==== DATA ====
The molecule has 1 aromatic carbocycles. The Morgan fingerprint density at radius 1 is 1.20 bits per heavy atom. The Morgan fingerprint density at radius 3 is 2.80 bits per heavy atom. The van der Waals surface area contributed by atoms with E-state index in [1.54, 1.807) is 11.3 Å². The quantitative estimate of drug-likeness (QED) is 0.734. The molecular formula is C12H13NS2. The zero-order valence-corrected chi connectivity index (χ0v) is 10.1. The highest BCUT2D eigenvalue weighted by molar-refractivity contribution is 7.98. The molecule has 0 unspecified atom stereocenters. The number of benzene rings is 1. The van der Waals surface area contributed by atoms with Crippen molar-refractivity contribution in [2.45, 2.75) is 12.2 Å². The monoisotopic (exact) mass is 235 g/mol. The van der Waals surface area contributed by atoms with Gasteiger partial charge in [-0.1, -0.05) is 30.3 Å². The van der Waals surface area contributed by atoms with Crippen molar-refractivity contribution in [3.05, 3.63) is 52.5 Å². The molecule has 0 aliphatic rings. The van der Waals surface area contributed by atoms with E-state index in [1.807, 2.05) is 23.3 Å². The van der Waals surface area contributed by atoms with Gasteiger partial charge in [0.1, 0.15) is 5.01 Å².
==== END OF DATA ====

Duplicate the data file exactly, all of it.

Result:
The molecule has 1 aromatic carbocycles. The Morgan fingerprint density at radius 1 is 1.20 bits per heavy atom. The Morgan fingerprint density at radius 3 is 2.80 bits per heavy atom. The van der Waals surface area contributed by atoms with E-state index in [1.54, 1.807) is 11.3 Å². The quantitative estimate of drug-likeness (QED) is 0.734. The molecular formula is C12H13NS2. The zero-order valence-corrected chi connectivity index (χ0v) is 10.1. The highest BCUT2D eigenvalue weighted by molar-refractivity contribution is 7.98. The molecule has 0 unspecified atom stereocenters. The number of benzene rings is 1. The van der Waals surface area contributed by atoms with Crippen molar-refractivity contribution in [2.45, 2.75) is 12.2 Å². The monoisotopic (exact) mass is 235 g/mol. The van der Waals surface area contributed by atoms with Gasteiger partial charge in [-0.1, -0.05) is 30.3 Å². The van der Waals surface area contributed by atoms with Crippen molar-refractivity contribution in [3.05, 3.63) is 52.5 Å². The molecule has 0 aliphatic rings. The van der Waals surface area contributed by atoms with E-state index in [1.807, 2.05) is 23.3 Å². The van der Waals surface area contributed by atoms with Gasteiger partial charge in [0.1, 0.15) is 5.01 Å².